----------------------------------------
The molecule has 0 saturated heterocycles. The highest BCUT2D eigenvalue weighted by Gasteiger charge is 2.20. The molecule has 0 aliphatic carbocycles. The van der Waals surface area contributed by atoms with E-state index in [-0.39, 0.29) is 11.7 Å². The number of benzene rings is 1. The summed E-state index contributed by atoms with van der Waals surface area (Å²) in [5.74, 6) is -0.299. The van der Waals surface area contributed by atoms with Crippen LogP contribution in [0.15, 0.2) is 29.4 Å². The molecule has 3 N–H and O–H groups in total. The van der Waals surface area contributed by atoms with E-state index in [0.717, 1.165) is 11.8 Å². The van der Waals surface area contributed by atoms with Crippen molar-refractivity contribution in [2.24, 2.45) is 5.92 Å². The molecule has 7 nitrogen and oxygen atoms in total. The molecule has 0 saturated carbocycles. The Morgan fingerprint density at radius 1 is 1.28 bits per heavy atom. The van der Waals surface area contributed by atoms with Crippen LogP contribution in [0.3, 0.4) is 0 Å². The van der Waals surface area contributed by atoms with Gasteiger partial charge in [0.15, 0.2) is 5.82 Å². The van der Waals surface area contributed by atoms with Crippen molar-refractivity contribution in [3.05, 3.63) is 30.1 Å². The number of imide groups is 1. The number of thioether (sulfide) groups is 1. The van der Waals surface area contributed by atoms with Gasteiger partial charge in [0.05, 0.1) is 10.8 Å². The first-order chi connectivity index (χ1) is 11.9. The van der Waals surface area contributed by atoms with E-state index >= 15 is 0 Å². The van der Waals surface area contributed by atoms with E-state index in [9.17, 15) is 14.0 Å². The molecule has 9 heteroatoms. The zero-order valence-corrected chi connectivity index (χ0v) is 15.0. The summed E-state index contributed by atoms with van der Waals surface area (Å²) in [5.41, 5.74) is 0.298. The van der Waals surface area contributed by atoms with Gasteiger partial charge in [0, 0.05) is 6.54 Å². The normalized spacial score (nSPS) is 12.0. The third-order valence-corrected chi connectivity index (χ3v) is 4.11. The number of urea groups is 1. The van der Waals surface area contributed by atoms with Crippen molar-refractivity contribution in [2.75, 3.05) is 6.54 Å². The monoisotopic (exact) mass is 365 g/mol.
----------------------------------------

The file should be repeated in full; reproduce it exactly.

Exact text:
The molecule has 0 saturated heterocycles. The highest BCUT2D eigenvalue weighted by Gasteiger charge is 2.20. The molecule has 0 aliphatic carbocycles. The van der Waals surface area contributed by atoms with E-state index in [-0.39, 0.29) is 11.7 Å². The number of benzene rings is 1. The summed E-state index contributed by atoms with van der Waals surface area (Å²) in [5.74, 6) is -0.299. The van der Waals surface area contributed by atoms with Crippen LogP contribution in [0.15, 0.2) is 29.4 Å². The molecule has 3 N–H and O–H groups in total. The van der Waals surface area contributed by atoms with E-state index in [0.717, 1.165) is 11.8 Å². The van der Waals surface area contributed by atoms with Crippen molar-refractivity contribution in [2.24, 2.45) is 5.92 Å². The molecule has 7 nitrogen and oxygen atoms in total. The molecule has 0 saturated carbocycles. The Morgan fingerprint density at radius 1 is 1.28 bits per heavy atom. The van der Waals surface area contributed by atoms with Crippen LogP contribution in [0.3, 0.4) is 0 Å². The van der Waals surface area contributed by atoms with Gasteiger partial charge in [0.15, 0.2) is 5.82 Å². The van der Waals surface area contributed by atoms with Crippen molar-refractivity contribution in [3.05, 3.63) is 30.1 Å². The number of imide groups is 1. The number of thioether (sulfide) groups is 1. The van der Waals surface area contributed by atoms with Gasteiger partial charge in [0.05, 0.1) is 10.8 Å². The first-order chi connectivity index (χ1) is 11.9. The van der Waals surface area contributed by atoms with E-state index >= 15 is 0 Å². The van der Waals surface area contributed by atoms with E-state index in [9.17, 15) is 14.0 Å². The molecule has 9 heteroatoms. The zero-order valence-corrected chi connectivity index (χ0v) is 15.0. The summed E-state index contributed by atoms with van der Waals surface area (Å²) in [5.41, 5.74) is 0.298. The van der Waals surface area contributed by atoms with Gasteiger partial charge in [0, 0.05) is 6.54 Å². The normalized spacial score (nSPS) is 12.0. The third-order valence-corrected chi connectivity index (χ3v) is 4.11. The number of urea groups is 1. The van der Waals surface area contributed by atoms with Crippen molar-refractivity contribution in [2.75, 3.05) is 6.54 Å². The monoisotopic (exact) mass is 365 g/mol.